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Am J Manag Care. 2010 Mar;16 Suppl Implications:S87-93.

Parkinson's disease: health-related quality of life, economic cost, and implications of early treatment.

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Loma Linda University, 11262 Campus Street, Loma Linda, CA 92350, USA.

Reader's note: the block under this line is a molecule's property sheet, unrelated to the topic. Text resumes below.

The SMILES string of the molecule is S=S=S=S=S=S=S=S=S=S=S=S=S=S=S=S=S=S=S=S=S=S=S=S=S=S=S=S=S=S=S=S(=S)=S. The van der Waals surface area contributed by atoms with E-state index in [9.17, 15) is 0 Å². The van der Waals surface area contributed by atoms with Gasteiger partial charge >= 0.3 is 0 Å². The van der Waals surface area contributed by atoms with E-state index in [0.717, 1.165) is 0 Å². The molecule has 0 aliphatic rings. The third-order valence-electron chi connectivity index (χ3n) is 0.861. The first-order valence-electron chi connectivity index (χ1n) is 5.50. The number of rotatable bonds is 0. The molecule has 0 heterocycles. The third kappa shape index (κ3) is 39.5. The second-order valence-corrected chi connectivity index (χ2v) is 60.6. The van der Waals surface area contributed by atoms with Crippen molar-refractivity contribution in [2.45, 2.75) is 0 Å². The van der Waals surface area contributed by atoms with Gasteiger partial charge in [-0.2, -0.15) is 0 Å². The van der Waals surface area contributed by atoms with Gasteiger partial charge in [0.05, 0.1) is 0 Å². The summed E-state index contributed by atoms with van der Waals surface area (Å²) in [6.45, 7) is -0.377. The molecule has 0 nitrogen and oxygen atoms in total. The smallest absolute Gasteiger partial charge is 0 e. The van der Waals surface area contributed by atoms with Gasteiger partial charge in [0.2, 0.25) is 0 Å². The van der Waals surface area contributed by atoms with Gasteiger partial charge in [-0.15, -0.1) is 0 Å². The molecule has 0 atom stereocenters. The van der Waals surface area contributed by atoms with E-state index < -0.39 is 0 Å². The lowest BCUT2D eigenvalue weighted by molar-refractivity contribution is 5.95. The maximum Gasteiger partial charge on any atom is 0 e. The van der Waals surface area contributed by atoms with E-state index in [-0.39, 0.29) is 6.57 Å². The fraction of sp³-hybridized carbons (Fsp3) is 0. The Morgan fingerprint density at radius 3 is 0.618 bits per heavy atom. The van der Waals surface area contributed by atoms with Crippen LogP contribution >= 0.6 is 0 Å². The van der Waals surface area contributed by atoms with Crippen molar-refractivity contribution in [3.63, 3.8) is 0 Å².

Parkinson's disease (PD) is the second most common neurodegenerative disorder, marked by progressive increases in movement-related disability, impaired balance, and nonmotor symptoms. Its prevalence in the United States is expected to double within the next 20 years as the percentage of the elderly in the population grows. Patients with PD have twice the direct medical costs of those without PD, the majority of which occur later in the disease as disability and therapy-related complications increase. Greater awareness of a prodromal/premotor stage of the disease, efforts toward early and accurate diagnosis, and the continuous refinement of treatment paradigms provide an opportunity for discussion on the use of potential disease-modifying agents to slow or halt the progression of motor and nonmotor disability. Such compounds could not only significantly improve patient and caregiver quality of life, but substantially reduce direct and indirect costs. To date, numerous compounds have been evaluated in clinical trials, including coenzyme Q10, creatine, levodopa, pramipexole, rasagiline, ropinirole, and selegiline. None has demonstrated irrefutable and enduring disease-modifying qualities, although the best available clinical evidence appears most promising for rasagiline.

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